Happy New Year’s Eve!

It’s Halloween, or Samhain (please, say “sow-in”- that’s how it’s pronounced in the original Gaelic), and it marks the end of the year for pagans.

I haven’t danced much this year in the new house, I realized today as I was struck by a song on the radio and stood there, still and calm. It was “Breathe (2 AM)” by Anna Nalick and I closed my eyes as I listened. The sun came out and I turned towards it and felt the heat on my face and how it looks like your eye lids are all lit up when the sun comes through them while your eyes are closed. I was not dancing, but it was magic nonetheless.

When the song was done, I went to meditate. I lit the candles and got the sage smoking (that’s not a euphemism) and prayed to my ancestors. Both sets of great grandparents, now long dead. My Papa, who died a few years ago, but it still feels like I saw him last week. And to a newly dead great uncle- a very loving man who raised very loving sons and made the world a better place with his smile and corny jokes. The veil being thin this time of year, I thanked them for how their lives brought me forth and for the ways in which their spirits guide me every day.

I thought about the year past. Mostly it was difficult things I thought of. How I felt ridiculous and immature and incapable and not ready for so many things that happened. But also how I felt glad that I’d taken risks and been stupid and learned things about myself and my life and what I want to be and become.

That is probably what I like best about this ‘end of year’ versus the traditional New Year’s Eve: we recognize and celebrate the darkness in ourselves. We let it out to play. The part of us that might murder, the vengeful place inside our hearts, the seductress, the cruel one, the clown, the dead parts of ourselves- they all come out as Halloween costumes and we celebrate them. We reward them with candy, even! I think it’s incredibly valuable to recognize these parts of ourselves during this celebration and love them up, because magic doesn’t come from being good, it comes from being whole.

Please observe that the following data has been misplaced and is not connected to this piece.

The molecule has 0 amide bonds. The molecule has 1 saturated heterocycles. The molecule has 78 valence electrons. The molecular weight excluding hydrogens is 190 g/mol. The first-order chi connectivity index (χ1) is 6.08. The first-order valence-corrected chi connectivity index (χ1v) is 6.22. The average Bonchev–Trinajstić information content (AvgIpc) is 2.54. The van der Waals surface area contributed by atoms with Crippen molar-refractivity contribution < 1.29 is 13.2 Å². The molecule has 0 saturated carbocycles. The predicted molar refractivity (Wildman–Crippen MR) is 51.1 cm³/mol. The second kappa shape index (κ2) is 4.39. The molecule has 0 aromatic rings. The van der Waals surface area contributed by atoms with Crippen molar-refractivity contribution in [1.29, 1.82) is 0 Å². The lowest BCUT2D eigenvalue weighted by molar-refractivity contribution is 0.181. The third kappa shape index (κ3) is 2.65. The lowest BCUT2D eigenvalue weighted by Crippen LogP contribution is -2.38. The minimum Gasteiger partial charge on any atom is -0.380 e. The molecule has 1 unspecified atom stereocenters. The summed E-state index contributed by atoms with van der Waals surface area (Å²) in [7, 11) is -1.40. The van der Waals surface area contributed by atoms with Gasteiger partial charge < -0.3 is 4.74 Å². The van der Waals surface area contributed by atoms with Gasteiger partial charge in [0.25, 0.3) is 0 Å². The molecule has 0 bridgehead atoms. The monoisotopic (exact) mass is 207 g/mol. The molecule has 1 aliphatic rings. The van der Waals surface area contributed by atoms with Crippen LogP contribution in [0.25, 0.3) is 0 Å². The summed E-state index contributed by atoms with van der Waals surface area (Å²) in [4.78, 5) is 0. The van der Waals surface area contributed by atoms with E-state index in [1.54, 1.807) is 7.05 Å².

So, I sat at my altar and felt all the things: how feeling ridiculous is exactly like when I hit my funny bone in my elbow, but spread throughout my whole body. How I’d given bits of myself away and began calling them back. How it felt to remember things from long ago- painful things- and letting my heart hurt again. Regret. Regret sits like a mask atop my eyes but also drops down into my heart. I’m glad to have regret instead of wondering, even if it does feel like a weight. The various other feelings that needed space to be recognized and felt stopped by, too. It was sort of an ego death* parade.

I also took a few moments to send good wishes to those who had helped me in some way this past year- helped me learn, grow, understand. Even those who helped me feel regret or ridiculous- because they helped me know myself better.

And then I asked my ancestors to speak to me. The veil between the worlds is thin today and the next few days, so I believe their energy and messages come through to us living folks more easily, if we are open to them.

After it was all done, I took a very long, very hot shower. Not as a means of cleansing, but as a way of stewing in all of those things I felt. Today isn’t the day for getting all pretty and clean and free- it’s the day to recognize how dirty and broken and deliciously fucked up we are, and celebrate it anyway.

It turned out that the song I listened to was exactly right for today. “Just breathe,” she sings. Whatever comes, we accept it. And we breathe. Today I let all the ugly come up, watched the year march through me, and accepted all of it. Tonight I will celebrate it.

Much love to you, fellow travelers. I hope your Halloween is full of fright and fun- and I hope you get to be yourself, your whole self.

Joanna :: xoxo

 

Photo by Kento Iemoto on Unsplash

 

* Ego death is not what Jason Silva talks about on Facebook. Ego death is when we realize that something we’ve been attached to or believed strongly in (usually something that defines us) is either not true (as in, it’s actually a lie) or is no longer true for us. Examples:

  • I am a good person.
  • My marriage is safe.
  • There is a heaven.
  • I can have what I want.
  • I’m not broken.
  • I have a long life ahead of me.
  • God is only masculine.
  • If I am good, I will get what I want.

When we have an ego death, it’s a usually a horrible surprise: something we didn’t expect to be true, is. And it shocks us into a new reality. A reality where what we wanted or needed to believe is clearly no longer true. The part of our ego that was attached to that, that really, really wanted it to be true, has to die in that moment of understanding. So, ego death is the shock that opens us up to greater truth (even, probably especially, when we don’t like it or want it). It’s an incredibly valuable process. It’s better to seek it out than avoid it, if you ask me.

 

 

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